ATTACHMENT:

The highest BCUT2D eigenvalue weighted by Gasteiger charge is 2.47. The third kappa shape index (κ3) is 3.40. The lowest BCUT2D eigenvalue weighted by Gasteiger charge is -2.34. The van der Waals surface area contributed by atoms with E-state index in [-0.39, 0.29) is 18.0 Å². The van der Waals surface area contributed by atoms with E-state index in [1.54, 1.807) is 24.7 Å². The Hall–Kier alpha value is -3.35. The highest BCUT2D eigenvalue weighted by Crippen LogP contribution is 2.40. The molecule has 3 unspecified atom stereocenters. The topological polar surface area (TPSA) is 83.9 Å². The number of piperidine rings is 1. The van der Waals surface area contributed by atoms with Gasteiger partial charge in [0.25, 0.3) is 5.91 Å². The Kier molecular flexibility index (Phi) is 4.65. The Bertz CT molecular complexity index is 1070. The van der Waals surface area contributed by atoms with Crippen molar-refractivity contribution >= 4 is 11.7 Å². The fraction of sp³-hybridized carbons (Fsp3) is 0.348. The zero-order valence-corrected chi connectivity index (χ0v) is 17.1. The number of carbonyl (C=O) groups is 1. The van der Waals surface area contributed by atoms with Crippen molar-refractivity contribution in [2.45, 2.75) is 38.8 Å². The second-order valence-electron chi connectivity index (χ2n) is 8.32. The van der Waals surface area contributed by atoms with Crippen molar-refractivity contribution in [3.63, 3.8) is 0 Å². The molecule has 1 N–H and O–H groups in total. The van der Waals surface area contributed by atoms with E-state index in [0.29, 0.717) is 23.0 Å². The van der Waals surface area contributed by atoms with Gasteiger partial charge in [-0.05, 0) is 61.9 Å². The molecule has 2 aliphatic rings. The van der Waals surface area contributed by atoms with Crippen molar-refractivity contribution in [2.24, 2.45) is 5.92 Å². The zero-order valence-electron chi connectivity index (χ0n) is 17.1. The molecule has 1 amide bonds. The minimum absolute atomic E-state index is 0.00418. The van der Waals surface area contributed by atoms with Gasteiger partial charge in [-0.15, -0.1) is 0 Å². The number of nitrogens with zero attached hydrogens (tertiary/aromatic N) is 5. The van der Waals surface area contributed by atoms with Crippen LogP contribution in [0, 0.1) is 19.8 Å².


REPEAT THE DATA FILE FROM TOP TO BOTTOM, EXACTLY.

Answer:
The highest BCUT2D eigenvalue weighted by Gasteiger charge is 2.47. The third kappa shape index (κ3) is 3.40. The lowest BCUT2D eigenvalue weighted by Gasteiger charge is -2.34. The van der Waals surface area contributed by atoms with E-state index in [-0.39, 0.29) is 18.0 Å². The van der Waals surface area contributed by atoms with E-state index in [1.54, 1.807) is 24.7 Å². The Hall–Kier alpha value is -3.35. The highest BCUT2D eigenvalue weighted by Crippen LogP contribution is 2.40. The molecule has 3 unspecified atom stereocenters. The topological polar surface area (TPSA) is 83.9 Å². The number of piperidine rings is 1. The van der Waals surface area contributed by atoms with Gasteiger partial charge in [0.25, 0.3) is 5.91 Å². The Kier molecular flexibility index (Phi) is 4.65. The Bertz CT molecular complexity index is 1070. The van der Waals surface area contributed by atoms with Crippen molar-refractivity contribution >= 4 is 11.7 Å². The fraction of sp³-hybridized carbons (Fsp3) is 0.348. The zero-order valence-corrected chi connectivity index (χ0v) is 17.1. The number of carbonyl (C=O) groups is 1. The van der Waals surface area contributed by atoms with Crippen molar-refractivity contribution in [2.45, 2.75) is 38.8 Å². The second-order valence-electron chi connectivity index (χ2n) is 8.32. The van der Waals surface area contributed by atoms with Crippen molar-refractivity contribution in [3.63, 3.8) is 0 Å². The molecule has 1 N–H and O–H groups in total. The van der Waals surface area contributed by atoms with E-state index in [0.29, 0.717) is 23.0 Å². The van der Waals surface area contributed by atoms with Gasteiger partial charge in [-0.05, 0) is 61.9 Å². The molecule has 2 aliphatic rings. The van der Waals surface area contributed by atoms with Crippen molar-refractivity contribution in [2.24, 2.45) is 5.92 Å². The zero-order valence-electron chi connectivity index (χ0n) is 17.1. The molecule has 1 amide bonds. The minimum absolute atomic E-state index is 0.00418. The van der Waals surface area contributed by atoms with Gasteiger partial charge in [-0.15, -0.1) is 0 Å². The number of nitrogens with zero attached hydrogens (tertiary/aromatic N) is 5. The van der Waals surface area contributed by atoms with Crippen LogP contribution in [0, 0.1) is 19.8 Å².